• Terminator: The Sarah Connor Chronicles. Vick finds one of his targets has been thrown into jail, so he follows suit by the simple method of walking up to a group of police officers and punching one of them. Of course being a Terminator he can get out at any time just by knocking the cell door off its hinges. Notably, this one manages to get around the big issue of being sent to the same area as the prisoner in question, because the target is in temporary holding, just like Vick would be when assaulting a cop. Once he's inside, he can literally just rip the doors off the walls until he finds his target.
  • In Veronica Mars, Logan takes a tire iron to a police car in order to get thrown into a holding cell...with the guys who nearly raped Veronica. We get a nice Oh, Crap! look from them, and the scene ends.
  • Whodunnit? (UK): In "Diamonds Are Almost Forever", one of thieves arranges to be caught red-handed stealing the diamonds so he will spend the night in jail. This is part of the plan to destroy the remaining evidence when the diamonds disappear from the police safe overnight.
  • In Worlds Wildest Police Videos, one of the videos has a guy who was already in jail, but was going to be released soon. He suddenly jumps up and decks an officer that was casually walking by and was carted back to his cell on new charges. Apparently, his gang thought he was a snitch, and he was afraid that they would kill him on the outside.

    Video Games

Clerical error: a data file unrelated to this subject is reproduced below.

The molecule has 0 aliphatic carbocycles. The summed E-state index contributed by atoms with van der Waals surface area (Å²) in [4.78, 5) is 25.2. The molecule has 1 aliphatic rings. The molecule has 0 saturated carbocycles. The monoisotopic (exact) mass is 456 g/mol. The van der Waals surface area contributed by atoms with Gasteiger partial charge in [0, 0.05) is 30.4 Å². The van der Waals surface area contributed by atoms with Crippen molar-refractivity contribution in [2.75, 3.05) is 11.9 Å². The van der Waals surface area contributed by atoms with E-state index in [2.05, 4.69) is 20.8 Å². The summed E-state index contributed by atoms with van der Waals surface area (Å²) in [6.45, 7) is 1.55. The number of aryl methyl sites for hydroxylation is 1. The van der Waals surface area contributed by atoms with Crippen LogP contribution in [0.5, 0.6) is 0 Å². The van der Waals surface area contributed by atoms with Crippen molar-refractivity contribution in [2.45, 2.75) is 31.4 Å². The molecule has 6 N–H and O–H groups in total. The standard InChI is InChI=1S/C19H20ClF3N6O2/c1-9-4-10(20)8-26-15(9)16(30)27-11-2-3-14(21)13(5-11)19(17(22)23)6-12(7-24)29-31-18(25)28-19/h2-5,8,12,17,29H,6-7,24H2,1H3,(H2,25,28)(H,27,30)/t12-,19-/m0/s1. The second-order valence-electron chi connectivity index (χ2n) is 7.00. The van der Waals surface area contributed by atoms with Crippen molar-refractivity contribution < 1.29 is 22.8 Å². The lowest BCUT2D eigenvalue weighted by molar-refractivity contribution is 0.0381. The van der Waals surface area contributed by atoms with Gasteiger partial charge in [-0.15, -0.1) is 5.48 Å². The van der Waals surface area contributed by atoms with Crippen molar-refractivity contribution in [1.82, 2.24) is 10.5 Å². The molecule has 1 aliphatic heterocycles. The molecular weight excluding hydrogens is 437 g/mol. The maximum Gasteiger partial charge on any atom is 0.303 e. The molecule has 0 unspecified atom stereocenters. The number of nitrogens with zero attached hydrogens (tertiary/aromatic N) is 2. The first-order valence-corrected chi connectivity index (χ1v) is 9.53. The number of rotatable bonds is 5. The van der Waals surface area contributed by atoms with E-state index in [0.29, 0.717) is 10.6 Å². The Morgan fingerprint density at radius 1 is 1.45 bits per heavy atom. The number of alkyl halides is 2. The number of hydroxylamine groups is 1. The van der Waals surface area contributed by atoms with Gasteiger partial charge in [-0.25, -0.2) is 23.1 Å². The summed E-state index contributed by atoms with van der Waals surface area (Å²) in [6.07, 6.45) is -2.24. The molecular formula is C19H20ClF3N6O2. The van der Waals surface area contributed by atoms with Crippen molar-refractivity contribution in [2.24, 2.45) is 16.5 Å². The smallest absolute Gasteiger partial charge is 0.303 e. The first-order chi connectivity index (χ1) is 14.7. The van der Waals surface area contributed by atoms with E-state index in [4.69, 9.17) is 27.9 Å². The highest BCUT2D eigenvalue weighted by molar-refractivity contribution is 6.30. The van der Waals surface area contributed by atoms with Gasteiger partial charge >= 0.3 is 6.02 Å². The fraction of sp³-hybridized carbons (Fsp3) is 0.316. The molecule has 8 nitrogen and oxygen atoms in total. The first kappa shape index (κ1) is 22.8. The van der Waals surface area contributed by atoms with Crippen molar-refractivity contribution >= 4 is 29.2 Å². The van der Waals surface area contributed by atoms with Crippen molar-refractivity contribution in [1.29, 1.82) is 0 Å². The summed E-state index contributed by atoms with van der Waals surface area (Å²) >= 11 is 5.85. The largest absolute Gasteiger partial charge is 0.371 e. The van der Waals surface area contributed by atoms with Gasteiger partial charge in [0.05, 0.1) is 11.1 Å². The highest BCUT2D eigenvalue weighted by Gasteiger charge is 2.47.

• At one point in Baldur's Gate II you have to get yourself sent to Spellhold — which is actually the local asylum, but it plays out similarly. The funny way to do so is to tell the local Lord you must be deranged because you travel with Minsc. After being subjected to Minsc's conversation for a few minutes he wholeheartedly agrees and sends you there forthwith. You can also preserve your dignity by letting another character use his influence to get you in just as easily.
  • A sidequest in The Elder Scrolls IV: Oblivion involves getting yourself imprisoned to gain the trust of an inmate, who you are told has hidden a stash of treasure somewhere.
  • Excelsior Phase One Lysandia: The PC must speak to a political prisoner, and so when the guards mention they're looking for a murderer and ask if the player knows who he is, the PC turns himself in.
  • It's mentioned in the lore of Fallout that in the years before the Great War, America was facing major shortages of basically everything, and rioters would attack the police or National Guard personnel, hoping to get sent to prisons where they'd be fed.
  • Grand Theft Auto 2 features a mission where the Rednecks want the protagonist to shoot up Alma Mater Prison from the inside. The player has to get arrested while selling moonshine to get in.
  • In Silent Hill: Downpour, it's revealed that Murphy stole a police car and led the cops on a chase so that he would be locked up in the same prison as the man who murdered his son, providing Murphy an opportunity to kill him.
  • Sly 2: Band of Thieves: A scene much like the trope image occurs in one chapter. Bentley's plan for getting Murray out of Contessa's prison requires the character to be in the solitary cell block, so since Murray isn't there yet, the player gets a mission of him brawling it out with the other prisoners until the guards decide it's enough.
    The Murray: You're going to throw me in solitary? Bring it ON!!
  • This is how you get to join the terrorists in Splinter Cell: Double Agent.
  • In Watch_Dogs, Aiden Pearce gets himself arrested so he can reach a witness and intimidate him into silence.